I’ve been struggling, like many of you, to know what part to play in everything that’s going on right now. I can’t fathom the fear of being pulled over, profiled in my neighborhood, or fearing for my son’s life.
However, we’ve recently had a small glimpse of what’s been happening for years. We’re hearing from our friends and family about things that should’ve never been allowed to happen. And although we can’t relate, we should be outraged. As long as our outrage on Facebook matches our everyday actions.
The truth is, we can’t be quiet any longer about racial injustice. We can’t allow bigotry and hate to drive violence. But, let’s be careful not to turn this into empty words with no action. If you’re posting on Facebook but still hoping your daughter never brings home a black man, don’t post. If you’re marching downtown but only doing it for a good selfie, stay home.
I have no idea how my friends raising black children must feel right now. Truly I don’t. My heart is absolutely breaking for them. But, I do know what’s it like to raise white kids. If you’re a mom raising white children you have an immense responsibility. I will be the first to admit, our small circle is not very diverse. So that means my children will learn about different races and religions from us and the people we do life with. Choose wisely. I’ve heard people say racist things my entire life, and I’ve made racist comments before. And for not speaking up, or shutting up, I’m sorry.
The day Addison figured out she was white, she was in the back of my car and in 1st grade. It was a very innocent moment and one I will never forget. She had never understood that people were referring to skin color when they said white, black, brown, etc. However, from that day forward her ideals and values started slowly being shaped. They are still being shaped by her surroundings and friend groups, but primarily by me and J.O.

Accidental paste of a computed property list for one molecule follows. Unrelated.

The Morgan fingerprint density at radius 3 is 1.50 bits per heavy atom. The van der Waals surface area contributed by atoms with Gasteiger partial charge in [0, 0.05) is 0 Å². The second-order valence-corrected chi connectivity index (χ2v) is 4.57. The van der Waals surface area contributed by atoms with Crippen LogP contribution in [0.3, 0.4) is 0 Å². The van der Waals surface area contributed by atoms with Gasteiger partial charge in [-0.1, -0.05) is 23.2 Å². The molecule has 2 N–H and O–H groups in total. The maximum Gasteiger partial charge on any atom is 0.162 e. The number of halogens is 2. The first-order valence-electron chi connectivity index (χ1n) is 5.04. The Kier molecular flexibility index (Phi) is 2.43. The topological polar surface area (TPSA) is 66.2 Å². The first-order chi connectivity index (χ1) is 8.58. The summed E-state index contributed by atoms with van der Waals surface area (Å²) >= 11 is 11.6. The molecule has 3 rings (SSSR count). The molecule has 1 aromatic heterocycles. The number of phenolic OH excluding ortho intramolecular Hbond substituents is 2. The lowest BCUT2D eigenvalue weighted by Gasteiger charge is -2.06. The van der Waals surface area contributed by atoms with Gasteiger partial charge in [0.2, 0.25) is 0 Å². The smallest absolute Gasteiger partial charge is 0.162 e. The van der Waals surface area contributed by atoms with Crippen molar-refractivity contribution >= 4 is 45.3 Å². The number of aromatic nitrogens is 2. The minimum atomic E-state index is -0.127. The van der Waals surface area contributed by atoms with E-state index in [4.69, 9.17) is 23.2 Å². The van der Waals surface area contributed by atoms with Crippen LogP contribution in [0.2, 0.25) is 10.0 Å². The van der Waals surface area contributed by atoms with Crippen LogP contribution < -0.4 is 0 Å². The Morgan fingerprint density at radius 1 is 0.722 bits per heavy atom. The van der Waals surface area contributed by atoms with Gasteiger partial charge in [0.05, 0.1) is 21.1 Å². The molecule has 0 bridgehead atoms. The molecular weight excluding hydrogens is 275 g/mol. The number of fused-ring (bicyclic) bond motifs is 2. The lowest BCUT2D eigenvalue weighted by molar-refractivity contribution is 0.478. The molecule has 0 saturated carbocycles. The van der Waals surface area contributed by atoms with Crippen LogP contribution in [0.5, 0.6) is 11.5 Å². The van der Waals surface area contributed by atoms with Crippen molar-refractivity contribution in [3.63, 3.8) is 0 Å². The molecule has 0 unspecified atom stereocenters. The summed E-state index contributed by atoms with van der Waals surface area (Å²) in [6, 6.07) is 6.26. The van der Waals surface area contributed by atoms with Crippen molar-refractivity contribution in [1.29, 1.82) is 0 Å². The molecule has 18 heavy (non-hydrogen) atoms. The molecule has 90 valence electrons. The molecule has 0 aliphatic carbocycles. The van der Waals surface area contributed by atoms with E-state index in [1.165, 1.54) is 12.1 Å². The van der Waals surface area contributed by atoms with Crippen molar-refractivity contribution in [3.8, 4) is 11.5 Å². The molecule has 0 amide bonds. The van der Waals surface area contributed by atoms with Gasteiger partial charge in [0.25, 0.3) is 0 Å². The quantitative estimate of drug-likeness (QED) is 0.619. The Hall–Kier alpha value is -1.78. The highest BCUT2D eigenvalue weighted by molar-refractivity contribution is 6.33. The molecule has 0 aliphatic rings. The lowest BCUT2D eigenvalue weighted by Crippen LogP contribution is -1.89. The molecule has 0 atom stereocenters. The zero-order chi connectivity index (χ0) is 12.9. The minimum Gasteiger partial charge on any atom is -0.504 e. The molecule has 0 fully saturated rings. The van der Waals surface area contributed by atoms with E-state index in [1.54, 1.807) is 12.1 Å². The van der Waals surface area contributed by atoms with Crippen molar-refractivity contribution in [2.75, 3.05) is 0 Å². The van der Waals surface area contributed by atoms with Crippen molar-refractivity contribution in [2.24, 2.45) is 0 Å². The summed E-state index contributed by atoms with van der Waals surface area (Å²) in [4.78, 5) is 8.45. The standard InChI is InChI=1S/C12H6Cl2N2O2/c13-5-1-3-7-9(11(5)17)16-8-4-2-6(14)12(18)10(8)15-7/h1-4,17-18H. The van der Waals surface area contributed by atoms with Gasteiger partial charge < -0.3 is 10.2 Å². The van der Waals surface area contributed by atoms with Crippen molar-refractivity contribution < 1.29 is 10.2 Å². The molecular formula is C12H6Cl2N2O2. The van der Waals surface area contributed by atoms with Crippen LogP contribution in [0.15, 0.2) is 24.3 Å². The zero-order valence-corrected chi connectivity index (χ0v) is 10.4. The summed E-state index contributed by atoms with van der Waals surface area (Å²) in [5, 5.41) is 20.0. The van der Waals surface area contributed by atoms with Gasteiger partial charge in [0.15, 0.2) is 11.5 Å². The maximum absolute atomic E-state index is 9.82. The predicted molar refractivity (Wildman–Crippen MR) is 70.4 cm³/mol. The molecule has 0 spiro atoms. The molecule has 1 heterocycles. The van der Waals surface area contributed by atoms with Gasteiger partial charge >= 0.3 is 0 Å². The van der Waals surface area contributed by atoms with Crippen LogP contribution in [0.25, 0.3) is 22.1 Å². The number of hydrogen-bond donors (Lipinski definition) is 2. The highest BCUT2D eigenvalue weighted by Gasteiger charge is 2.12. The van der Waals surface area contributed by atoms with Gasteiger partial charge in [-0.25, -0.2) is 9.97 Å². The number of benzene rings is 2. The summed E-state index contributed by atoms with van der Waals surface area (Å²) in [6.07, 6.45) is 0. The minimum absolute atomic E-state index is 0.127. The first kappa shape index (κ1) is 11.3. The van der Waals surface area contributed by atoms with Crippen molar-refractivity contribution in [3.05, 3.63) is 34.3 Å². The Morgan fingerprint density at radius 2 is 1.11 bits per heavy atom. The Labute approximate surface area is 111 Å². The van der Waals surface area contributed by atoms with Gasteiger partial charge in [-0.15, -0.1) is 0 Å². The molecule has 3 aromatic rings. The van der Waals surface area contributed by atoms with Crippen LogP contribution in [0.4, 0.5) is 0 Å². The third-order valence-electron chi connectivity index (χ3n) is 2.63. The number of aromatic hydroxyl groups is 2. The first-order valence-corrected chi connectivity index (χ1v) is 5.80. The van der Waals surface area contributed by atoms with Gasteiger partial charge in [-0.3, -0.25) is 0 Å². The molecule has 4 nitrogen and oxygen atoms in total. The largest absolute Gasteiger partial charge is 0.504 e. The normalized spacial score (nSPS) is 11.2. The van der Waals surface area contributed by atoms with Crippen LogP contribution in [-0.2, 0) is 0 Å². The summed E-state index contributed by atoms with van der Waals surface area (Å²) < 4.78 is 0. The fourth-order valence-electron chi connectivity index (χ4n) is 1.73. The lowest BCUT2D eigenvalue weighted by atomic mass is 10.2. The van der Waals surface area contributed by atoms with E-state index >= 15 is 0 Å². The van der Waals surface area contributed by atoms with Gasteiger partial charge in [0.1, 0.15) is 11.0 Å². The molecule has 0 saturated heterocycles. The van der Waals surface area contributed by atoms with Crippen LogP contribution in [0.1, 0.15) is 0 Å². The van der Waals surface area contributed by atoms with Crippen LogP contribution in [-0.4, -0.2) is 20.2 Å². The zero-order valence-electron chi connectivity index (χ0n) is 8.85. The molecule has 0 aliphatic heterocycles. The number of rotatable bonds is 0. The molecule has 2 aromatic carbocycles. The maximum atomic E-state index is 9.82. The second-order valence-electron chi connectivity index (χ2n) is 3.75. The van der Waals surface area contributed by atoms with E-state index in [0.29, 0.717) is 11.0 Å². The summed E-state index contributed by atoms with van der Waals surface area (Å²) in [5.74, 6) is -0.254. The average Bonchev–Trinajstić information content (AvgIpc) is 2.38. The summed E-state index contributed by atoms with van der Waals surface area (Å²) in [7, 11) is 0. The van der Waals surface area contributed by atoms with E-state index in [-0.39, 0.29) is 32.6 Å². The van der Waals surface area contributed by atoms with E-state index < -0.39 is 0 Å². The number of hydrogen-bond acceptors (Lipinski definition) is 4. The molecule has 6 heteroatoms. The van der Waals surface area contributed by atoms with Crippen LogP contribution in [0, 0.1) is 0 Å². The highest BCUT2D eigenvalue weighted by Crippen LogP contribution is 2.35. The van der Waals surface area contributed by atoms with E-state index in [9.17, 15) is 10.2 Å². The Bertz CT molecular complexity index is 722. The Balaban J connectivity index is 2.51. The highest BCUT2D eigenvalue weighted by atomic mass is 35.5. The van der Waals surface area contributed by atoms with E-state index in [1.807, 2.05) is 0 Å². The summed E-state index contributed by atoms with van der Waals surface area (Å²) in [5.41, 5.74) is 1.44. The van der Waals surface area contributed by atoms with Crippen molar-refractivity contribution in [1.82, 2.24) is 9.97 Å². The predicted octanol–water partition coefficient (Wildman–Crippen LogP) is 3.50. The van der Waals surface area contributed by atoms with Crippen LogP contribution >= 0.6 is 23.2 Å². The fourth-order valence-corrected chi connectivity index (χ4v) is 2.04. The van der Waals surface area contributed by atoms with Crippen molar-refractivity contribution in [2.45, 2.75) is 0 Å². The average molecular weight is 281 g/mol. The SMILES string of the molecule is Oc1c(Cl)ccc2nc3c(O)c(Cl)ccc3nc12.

Parents, make sure you’re not telling your kids that God loves everyone, but hiding your valuables when your son’s best friend comes over and he’s black. Parents, make sure you aren’t telling your kids that Jesus would condone racism, but then questioning why whites don’t get a white history month. Or saying things like, “well, we don’t know the real story.” Parents, make sure you aren’t telling your kids that Jesus hates injustice, but then using terms like thugs which has a negative racial undertone. Don’t believe me on that one? If you’re ever tempted to use it, think about who you’re referring to. If you’re saying thugs and meaning upper/middle class white kids, I stand corrected.
I can tell my kids one thing all day long, but the way I really act is what they will pick up on. Maybe one of the most important things for white people to do right now is ask God to reveal our own hidden predjudices and racism? Maybe you’re worried about what your friends will think if your child dates a black guy or girl? Ask God to call that out. Maybe you inadvertently clutch your purse tighter when a black man walks by. Ask God to reveal that. And then turn away. Repent. And do better.
March. Post. Speak up. But make sure you take that behavior home. Especially if you’re raising a house full of privileged white kids like me.